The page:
What's the Key to Success?
You can probably think of plenty of qualities you need to be successful at work: focus, hard work, good relationships with co-workers, original thinking — the list goes on and on. But all of those attributes share a common, perhaps surprising, root. In order to become more diligent, influential, innovative, you name it — you first need to lift your spirits.
“Happiness at work matters more than you might think,” says Jessica Pryce-Jones, joint CEO of the iOpener Institute for People and Performance. She points to research by Sonja Lyubomirsky, which found that satisfied employees are better performers than unhappy people in nearly all aspects of the job: decision-making, management, interpersonal skills, creativity, idea generation, cooperation and more.
The research maintained that upbeat folks are more invested and involved in their jobs and as a result have lower levels of burnout, absenteeism and turnover. Happy employees also reap rewards from their positive attitudes, netting higher salaries and more support and camaraderie from colleagues. “Our data found that those who are happiest at work are significantly more focused,” she adds. “They are on task 80 percent of the working week, whereas the least satisfied people were on task only 41 percent of the time.” That equals a mere two days a week of attentive work.
So, what can you do boost your bliss — and your success — in the workplace? A recent survey of more than 19,000 people in a wide variety of industries and levels performed in conjunction with Harvard Business Review addressed just that issue. “What we discovered is that people feel better and perform better when four basic needs are met: renewal (physical), value (emotional), focus (mental) and purpose (spiritual),” writes survey co-author Tony Schwartz, PhD, president and CEO of The Energy Project. “What’s surprising about our survey’s results is how dramatically and positively getting these needs met correlated with every variable that influences performance.”
We took a close look at how to improve those four happiness pillars and launch your career into the stratosphere.
Take Time to Recharge
When you have a million things going on at work, taking time out to window shop or go to a fun lunch with co-workers probably isn’t on the top of your to-do list. But it should be.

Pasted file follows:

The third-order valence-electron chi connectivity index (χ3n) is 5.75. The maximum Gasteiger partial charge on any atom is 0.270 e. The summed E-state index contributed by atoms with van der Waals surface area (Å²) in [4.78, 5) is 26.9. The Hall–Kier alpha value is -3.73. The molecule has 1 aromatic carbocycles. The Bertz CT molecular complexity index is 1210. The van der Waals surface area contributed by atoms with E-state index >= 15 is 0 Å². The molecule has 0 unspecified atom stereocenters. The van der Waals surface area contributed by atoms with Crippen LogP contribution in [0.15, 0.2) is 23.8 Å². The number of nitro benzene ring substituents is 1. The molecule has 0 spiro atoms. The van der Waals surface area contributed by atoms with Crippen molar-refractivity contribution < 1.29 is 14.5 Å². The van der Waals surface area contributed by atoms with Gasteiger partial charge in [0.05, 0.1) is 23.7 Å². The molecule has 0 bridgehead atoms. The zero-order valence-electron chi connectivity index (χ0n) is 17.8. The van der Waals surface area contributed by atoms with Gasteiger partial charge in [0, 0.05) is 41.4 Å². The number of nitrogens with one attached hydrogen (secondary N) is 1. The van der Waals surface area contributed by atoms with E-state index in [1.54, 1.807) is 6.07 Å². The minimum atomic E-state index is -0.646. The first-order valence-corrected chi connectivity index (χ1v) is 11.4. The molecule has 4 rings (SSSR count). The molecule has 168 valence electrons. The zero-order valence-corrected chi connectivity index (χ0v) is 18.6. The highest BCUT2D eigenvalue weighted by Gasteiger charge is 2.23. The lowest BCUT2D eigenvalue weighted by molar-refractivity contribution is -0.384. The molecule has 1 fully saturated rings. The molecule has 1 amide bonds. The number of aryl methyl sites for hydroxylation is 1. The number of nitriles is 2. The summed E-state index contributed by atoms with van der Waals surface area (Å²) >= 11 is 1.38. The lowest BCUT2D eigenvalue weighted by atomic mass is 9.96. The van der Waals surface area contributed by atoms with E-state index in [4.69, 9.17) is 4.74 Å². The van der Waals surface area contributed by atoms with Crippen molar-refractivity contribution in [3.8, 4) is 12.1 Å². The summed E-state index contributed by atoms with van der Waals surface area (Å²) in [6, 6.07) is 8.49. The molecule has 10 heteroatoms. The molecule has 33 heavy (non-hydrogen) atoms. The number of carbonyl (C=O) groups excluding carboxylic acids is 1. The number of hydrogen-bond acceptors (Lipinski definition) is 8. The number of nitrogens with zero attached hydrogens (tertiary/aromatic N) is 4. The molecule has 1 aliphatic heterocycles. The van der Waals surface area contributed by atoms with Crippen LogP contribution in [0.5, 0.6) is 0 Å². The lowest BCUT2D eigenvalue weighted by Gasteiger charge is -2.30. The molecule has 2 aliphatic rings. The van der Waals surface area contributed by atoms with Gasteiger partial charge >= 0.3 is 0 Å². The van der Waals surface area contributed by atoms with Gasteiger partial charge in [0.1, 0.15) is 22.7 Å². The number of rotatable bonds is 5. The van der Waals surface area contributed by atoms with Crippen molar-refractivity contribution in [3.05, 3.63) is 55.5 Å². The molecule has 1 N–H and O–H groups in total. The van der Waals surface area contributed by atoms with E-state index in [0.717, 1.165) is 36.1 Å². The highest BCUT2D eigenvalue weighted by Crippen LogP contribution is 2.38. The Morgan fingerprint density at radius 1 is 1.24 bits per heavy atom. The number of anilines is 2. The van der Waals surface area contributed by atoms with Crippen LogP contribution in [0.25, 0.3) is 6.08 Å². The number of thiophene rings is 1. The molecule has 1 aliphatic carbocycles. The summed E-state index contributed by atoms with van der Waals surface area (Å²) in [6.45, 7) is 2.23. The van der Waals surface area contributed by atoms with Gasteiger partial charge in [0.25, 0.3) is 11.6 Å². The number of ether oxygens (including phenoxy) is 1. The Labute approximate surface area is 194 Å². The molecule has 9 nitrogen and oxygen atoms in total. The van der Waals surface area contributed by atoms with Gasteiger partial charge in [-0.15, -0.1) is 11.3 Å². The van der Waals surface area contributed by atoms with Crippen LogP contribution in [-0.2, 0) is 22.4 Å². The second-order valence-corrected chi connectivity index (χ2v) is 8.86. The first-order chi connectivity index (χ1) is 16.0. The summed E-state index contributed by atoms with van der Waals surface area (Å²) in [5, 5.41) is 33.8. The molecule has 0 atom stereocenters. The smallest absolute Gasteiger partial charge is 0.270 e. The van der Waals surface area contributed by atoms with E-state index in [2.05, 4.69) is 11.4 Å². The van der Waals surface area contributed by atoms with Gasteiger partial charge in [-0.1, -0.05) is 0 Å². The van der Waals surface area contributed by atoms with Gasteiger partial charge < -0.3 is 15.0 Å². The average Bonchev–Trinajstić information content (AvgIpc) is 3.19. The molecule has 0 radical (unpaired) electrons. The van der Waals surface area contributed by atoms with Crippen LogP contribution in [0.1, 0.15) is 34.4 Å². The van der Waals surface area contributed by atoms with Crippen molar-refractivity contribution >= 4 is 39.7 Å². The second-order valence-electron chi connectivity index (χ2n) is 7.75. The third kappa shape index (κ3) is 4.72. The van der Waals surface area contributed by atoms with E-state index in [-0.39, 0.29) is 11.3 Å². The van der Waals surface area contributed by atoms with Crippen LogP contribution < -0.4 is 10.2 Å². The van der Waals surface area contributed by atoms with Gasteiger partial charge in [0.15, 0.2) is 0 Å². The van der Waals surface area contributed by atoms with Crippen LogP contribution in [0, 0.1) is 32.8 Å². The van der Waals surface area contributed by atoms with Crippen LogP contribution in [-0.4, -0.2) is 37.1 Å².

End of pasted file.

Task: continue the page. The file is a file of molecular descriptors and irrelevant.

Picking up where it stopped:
According to the HBR survey, employees who take a break every 90 minutes report a 30 percent higher level of focus, 50 percent greater creativity and 46 percent better health and well-being than those who take one or zero rest stops during the day. “In addition, research has found that for every hour over 48 that you work in a week, you become one percent less productive,” says Pryce-Jones. In other words, if you log 60 hours, you’re going to be a whopping 12 percent less effective than if you had indulged in more you-time.
As your energy level oscillates during the day, pay attention to any dips in stamina as your cue to take 10. When you sense yourself flagging, go for a walk (a study discovered it improves brain function), grab tea at the café around the corner or even spend a little time texting friends or playing Candy Crush; another recent study found that taking occasional breaks to use your smartphone increases employee engagement.
Another idea is to sneak in a chore that you were planning to do after work, like hitting up the nail salon around the corner or picking up a few groceries for dinner. “That way, you have one less thing to do after work, so you can spend more time doing what you truly enjoy,” adds Beth Thomas, executive vice president and managing director of Sequent, an HR consulting firm, and author of “Powered by Happy: How to Get and Stay Happy at Work.”